The advertising unit I've been doing with my grade 10s (MYP5) had three assignments:
I set up the ad pitch as a presentation where the form and the delivery are dictated by the context. As a result, the assignment is presented in the form of a business letter. The basic concept is to develop an idea for an ad, do a quick sketch of the ad concept and pitch it to me as the president of Kilmertron. We choose the product by having them make a short list of generic products and I choose off of the list. This year, we had toilet paper, forks, tin foil, scissors, dental floss, pillows, saws, usb devices, pencils, water taps, sticky notes and shoe polish.
I gave out the assignment and set them to work. Some of them searched around for images related to their products to get ideas for associations that already exist; others conducted informal research by asking various people what they thought of when they thought about a product. Many used the simple model from my initial presentation (consumer => desire => product), proving once again the power of a strong visual.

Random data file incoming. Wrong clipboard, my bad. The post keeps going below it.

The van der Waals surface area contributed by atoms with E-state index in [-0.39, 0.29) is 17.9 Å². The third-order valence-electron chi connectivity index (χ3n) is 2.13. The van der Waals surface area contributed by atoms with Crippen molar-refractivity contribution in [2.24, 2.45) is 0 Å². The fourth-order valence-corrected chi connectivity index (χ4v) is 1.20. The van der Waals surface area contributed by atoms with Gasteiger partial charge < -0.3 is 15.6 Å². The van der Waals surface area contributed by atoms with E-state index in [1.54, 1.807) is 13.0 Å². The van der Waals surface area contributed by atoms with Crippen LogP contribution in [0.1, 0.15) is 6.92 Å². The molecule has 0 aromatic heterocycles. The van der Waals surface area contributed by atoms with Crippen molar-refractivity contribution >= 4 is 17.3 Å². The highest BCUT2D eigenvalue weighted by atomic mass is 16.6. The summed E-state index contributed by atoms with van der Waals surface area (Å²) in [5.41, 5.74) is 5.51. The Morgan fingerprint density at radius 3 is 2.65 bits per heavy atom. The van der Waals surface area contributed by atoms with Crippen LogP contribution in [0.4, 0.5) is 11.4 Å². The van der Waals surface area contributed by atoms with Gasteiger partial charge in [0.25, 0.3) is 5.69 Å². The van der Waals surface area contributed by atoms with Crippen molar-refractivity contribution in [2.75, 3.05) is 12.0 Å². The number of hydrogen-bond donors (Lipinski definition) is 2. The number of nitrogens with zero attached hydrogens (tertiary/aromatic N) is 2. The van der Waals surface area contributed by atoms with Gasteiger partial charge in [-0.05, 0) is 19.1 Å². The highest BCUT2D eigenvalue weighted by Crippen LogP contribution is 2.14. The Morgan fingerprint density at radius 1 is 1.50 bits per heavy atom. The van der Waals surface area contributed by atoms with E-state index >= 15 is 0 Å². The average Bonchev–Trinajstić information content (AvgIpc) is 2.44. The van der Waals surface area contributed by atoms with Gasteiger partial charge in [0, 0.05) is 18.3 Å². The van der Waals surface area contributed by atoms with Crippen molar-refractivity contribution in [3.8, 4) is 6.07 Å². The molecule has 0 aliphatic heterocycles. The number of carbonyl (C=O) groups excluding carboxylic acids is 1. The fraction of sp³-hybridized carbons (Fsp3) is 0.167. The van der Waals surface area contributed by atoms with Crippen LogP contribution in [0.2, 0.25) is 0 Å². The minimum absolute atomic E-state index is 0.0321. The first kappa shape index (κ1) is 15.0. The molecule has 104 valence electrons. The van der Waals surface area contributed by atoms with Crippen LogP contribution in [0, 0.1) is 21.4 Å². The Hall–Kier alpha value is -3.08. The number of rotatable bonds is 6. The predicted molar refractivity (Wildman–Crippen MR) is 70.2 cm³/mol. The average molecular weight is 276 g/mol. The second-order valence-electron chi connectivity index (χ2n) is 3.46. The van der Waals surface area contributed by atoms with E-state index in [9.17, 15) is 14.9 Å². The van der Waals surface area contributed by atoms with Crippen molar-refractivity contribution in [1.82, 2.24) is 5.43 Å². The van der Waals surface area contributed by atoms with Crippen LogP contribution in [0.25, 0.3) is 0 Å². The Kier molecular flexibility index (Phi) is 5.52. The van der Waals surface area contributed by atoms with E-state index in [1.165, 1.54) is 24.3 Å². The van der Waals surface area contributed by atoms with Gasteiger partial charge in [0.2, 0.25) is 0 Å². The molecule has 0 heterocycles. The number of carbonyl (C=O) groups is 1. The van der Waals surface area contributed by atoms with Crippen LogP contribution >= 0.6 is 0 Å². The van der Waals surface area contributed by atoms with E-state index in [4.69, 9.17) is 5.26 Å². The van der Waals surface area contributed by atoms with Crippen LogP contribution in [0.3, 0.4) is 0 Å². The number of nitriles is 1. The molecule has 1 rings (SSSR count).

On Monday, the day we have class before the presentations, they had their ideas in place and basic outlines for the pitches. They asked me about how to do the pitch. In the past, I've had somebody from industry come in and give a quick tutorial, but it fell through this year so they looked at YouTube and found loads of ideas. They were practicing in the hallway, and one group went to the business office to get some feedback from the staff there.
Today was pitch day, and I put the Kilmertron logo on the door. They all came in and presented in a random order. Three-quarters were dressed up, and the presentations went well. Some were more confident than others, and a few of of the ads fell fairly flat. But more than half were ideas that I could imagine being real ads, and most were completely original. The questions they asked each other were challenging, coming from other experts in the field as it were.
After they finished, we had a little debrief. I asked them what they had liked in some of the presentations, and they were able to identify the importance of confidence and preparedness. Someone mentioned having notes was a good idea, and someone else said how much it helped to have practiced.
The most interesting part of the conversation was about how some kids loved doing that and others hated it. We talked about the kinds of careers and activities that allowed that kind of public speaking and the rewards of doing it well.
I've done the same activity for the last seven years, and it has become a highly anticipated part of grade 10 in the school; I have few plans to change the assignment in the future. However, I will probably beef up the debrief a little. I have thought about taping them, but it would interfere with the 'authenticity' of the pitch meeting.